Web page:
The Chinese real estate market is crumbling, not at all unexpected after Chinese credit expanded from $9 trillion in 2008 to $25 trillion at this moment (May, 2014). From The Telegraph:
New housing starts fell by 15pc in April from a year earlier, with effects rippling through the steel and cement industries. The growth of industrial production slipped yet again to 8.7pc and has been almost flat in recent months. Land sales fell by 20pc, eating into government income. The Chinese state depends on land sales and property taxes to fund 39pc of total revenues.
“We really think this year is a tipping point for the industry,” Wang Yan, from Hong Kong brokers CLSA, told Caixin magazine. “From 2013 to 2020, we expect the sales volume of the country’s property market to shrink by 36pc. They can keep on building but no one will buy.”The Chinese central bank has ordered 15 commercial banks to boost loans to first-time buyers and “expedite the approval and disbursement of mortgage loans”, the latest sign that it is backing away from monetary tightening.
Could it be credit expansion will always overvalue assets, which value irrevocably will be corrected by economic law?
No matter how much drugs (credit) will be added (growth) to a junkie’s habit, which make him feel better for a little while, his problems will get worse and his health will deteriorate from more drugs. The only way to get his life on track is to stop using drugs, take the pain, and truly recover. Substituting one drug (private debt) by another (government debt) is not a solution. From the Sovereign Man:
According to the Chinese financial publication Securities Daily, emergency real estate rescue packages have been launched in large cities such as Wuxi, Nanning, Hangzhou, Tianjin, Tongling and Zhengzhou in the last month alone.
“Zhengzhou created a mortgage guarantee policy to win back banks’ confidence” according to the story.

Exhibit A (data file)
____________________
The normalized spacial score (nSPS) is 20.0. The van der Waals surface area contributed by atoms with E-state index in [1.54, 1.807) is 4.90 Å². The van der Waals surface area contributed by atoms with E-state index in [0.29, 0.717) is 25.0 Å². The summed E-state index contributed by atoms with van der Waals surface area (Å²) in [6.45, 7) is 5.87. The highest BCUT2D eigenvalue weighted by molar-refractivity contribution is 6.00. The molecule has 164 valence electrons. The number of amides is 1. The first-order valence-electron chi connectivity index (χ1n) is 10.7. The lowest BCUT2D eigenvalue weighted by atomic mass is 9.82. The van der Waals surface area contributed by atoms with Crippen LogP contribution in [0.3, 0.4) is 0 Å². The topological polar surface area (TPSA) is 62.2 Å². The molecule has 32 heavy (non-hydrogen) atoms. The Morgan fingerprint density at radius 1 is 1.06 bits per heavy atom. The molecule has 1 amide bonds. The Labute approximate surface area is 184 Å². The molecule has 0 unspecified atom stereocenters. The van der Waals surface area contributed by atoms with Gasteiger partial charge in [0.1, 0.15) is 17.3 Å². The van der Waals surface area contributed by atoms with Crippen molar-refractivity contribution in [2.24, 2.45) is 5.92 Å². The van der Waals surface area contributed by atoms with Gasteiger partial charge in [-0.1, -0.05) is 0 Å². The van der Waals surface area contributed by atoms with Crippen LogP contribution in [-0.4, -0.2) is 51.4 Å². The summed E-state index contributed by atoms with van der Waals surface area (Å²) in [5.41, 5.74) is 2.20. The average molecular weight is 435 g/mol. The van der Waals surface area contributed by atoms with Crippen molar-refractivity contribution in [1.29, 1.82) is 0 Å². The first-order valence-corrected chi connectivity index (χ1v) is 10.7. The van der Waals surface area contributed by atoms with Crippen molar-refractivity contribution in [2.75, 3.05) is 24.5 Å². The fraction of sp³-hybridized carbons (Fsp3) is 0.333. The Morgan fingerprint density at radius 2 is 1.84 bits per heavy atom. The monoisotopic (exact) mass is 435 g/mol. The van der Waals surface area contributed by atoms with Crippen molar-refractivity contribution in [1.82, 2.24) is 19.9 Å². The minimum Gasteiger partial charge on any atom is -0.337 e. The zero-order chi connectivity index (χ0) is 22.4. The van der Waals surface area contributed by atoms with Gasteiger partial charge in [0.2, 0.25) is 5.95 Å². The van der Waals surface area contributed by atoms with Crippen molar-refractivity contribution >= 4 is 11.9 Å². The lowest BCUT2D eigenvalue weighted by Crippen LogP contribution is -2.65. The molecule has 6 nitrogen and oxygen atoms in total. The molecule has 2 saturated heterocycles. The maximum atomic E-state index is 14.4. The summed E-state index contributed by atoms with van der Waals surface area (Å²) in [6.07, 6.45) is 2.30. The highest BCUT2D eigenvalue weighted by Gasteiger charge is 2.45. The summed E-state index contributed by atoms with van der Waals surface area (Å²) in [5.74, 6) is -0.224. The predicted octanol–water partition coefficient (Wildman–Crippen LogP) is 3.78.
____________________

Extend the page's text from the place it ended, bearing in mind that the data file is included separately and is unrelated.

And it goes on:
Further, “if a borrower does not fulfill the loan repayment obligations as agreed in the contract, the guarantee institutions will have to repay the housing loans…”
What a surprise– a government guarantee.
The market is imploding and defaults are going through the roof. Property vacancy rates in Zhengzhou are an astounding 23%. So the government is putting taxpayers on the hook.
In other areas of China debt is settled through bartering. From Want ChinaTimes:
In Ordos, one of the 12 subdivisions of Inner Mongolia, people in the ghost city are bartering to settle their debts.
…At first, the most common debt settler was Chinese liquor or baijiu, a favorite of native Inner Mongolian residents. However, the lack of price transparency with the liquor prompted local law enforcement departments to ban settlement with the product.
…He Jun turned to precious metals because of the ban. “I believe gold and silver, which have high market liquidity, are suitable for settling debts,” he noted, adding that “gold can be exchanged for cars and silver for houses.”
…For example, He uses silver objects worth of 500,000 yuan (US$80,000) to pay off at least 1 million yuan (US$160,000) in debt.
This can only mean two things. Or the debt is actually worth less than half it’s value (oops), or silver is actually worth more than double it’s value (oops). For sure the Chinese, at least in this area, are starting to use precious metals to settle debt and as a currency.
Meanwhile, according to the last SGE weekly report, the silver premium over international price hit 5.7 % on May 9. On the Shanghai Futures Exchange, on May 16, nearly all silver contracts were still trading in backwardation (except for the April 2015 contract).
– 28 metric tonnes withdrawn in week 18 (5-5-2014/9-5-2014)
– w/w + 17.79 %
– 721 metric tonnes withdrawn year to date.
My research indicates that SGE withdrawals equal Chinese wholesale gold demand. For more information read this.
This is a screen shot from the weekly Chinese SGE trade report; the second number from the left (blue – ?????) is weekly gold withdrawn from the vaults in Kg, the second number from the right (green – ?????) is the total YTD.
This chart shows SGE gold premiums based on data from the SGE weekly reports (it’s the difference between the SGE gold price in yuan and the international gold price in yuan).
Below is a screen shot of the premium section of the SGE weekly report; the first column is the date, the third is the international gold price in yuan, the fourth is the SGE price in yuan, and the last is the difference.
Courtesy: Koos Jansen via In Gold We trust
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